November 15, 1999 9:35 AM PST

Intel buys another communications company

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Intel CEO: PC firms see telecom opportunities

August 31, 1999
LAS VEGAS--Intel has bought Parity Software Development, a developer of computer telephony software, and has made other investments as part of its strategy to colonize the communications industry.

Terms of the Parity deal weren't disclosed. Sausalito, California-based Parity will be integrated into Intel's Dialogic subsidiary, which focuses on computer telephony hardware and software. The deal was announced this morning, the first full day of the Comdex trade show here.

Telecommunications has become obsession No. 1 for Intel these days. The company has made a variety of acquisitions in this area during the past year, announced a line of network processors and set up a venture fund targeted at communications. Intel, Dell and others have stated that they plan to move into the computer-telephony market.

Privately held Parity develops "object-oriented" telephony software for other developers. Computer telephony essentially is the art of using technology from the PC arena to carry and manage telephone traffic. Parity's flagship product is called CT Media and is used in computer telephony server computers.

In a related move, Intel placed investments in MediaSoft Telecom and Prima to further development on the CT Media platform. The investments come from the $200 million Intel Communications Fund created in September.

MediaSoft provides software for managing medium to large computer telephony solutions and PC-based PBX boxes. A PBX is a corporate phone system.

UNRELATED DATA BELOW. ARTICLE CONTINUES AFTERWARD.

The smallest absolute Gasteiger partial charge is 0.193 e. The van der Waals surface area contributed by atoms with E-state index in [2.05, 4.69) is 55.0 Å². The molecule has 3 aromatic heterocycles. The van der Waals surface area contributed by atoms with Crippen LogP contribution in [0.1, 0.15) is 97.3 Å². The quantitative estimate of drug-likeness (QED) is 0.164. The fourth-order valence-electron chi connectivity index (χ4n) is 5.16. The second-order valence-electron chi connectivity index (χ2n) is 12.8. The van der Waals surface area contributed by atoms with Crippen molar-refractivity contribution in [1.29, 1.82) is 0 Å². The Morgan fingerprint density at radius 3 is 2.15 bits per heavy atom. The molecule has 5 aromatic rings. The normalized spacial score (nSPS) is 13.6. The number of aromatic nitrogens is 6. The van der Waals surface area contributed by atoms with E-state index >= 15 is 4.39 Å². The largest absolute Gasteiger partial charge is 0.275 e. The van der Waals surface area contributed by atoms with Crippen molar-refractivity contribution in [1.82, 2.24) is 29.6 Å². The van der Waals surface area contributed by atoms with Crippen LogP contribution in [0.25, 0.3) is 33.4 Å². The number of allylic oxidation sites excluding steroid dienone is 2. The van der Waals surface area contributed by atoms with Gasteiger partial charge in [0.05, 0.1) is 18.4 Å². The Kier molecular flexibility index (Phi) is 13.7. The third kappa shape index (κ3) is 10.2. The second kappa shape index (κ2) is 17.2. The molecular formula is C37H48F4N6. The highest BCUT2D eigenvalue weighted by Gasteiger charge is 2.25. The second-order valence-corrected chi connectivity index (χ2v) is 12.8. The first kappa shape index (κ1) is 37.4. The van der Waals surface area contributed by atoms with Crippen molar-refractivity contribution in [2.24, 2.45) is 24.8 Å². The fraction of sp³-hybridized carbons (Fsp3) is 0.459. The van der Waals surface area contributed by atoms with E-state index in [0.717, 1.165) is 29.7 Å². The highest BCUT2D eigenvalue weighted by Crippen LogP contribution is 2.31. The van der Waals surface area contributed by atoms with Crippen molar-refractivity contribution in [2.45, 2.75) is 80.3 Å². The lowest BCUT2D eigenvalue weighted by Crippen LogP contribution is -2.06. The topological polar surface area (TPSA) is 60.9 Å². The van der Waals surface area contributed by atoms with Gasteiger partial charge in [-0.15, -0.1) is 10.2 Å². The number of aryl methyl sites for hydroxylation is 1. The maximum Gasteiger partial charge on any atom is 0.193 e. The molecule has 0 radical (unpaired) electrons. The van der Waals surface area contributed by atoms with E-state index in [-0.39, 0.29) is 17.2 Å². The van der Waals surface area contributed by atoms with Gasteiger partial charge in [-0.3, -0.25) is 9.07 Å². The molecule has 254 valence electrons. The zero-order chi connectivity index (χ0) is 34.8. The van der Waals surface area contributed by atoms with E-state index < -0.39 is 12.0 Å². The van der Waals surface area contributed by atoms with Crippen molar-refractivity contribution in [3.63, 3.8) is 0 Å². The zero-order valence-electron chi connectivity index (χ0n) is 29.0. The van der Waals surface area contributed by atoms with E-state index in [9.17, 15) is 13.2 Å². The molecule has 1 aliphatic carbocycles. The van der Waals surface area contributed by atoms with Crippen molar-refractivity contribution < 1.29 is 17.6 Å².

Prima develops software that allows organizations to integrate telephony technologies with e-commerce customer-service applications. Both companies are based in Montreal.

Finally, Intel signed a letter of intent with Artisoft to acquire rights to its Visual Voice, a tool for developing CT Media applications.

Comdex: Closing the millennium Communications has become a dominant theme for Intel this year. The company has announced plans to diversify from providing microprocessors for PCs into providing silicon, and even finished products, to a wide variety of markets. The company also set up two different communications divisions, one focused on network and communications processors and the other targeted at equipment.

The acquisition of Parity represents the tenth deal signed or closed in a year. Most of the acquired companies focus on communications.

The communications server market has been of particular interest as well. Most telephone equipment, PC executives say, is both expensive and based around proprietary standards. The plan is to essentially invade this market with cheaper, PC-based technology that can handle both data and voice networks.

 

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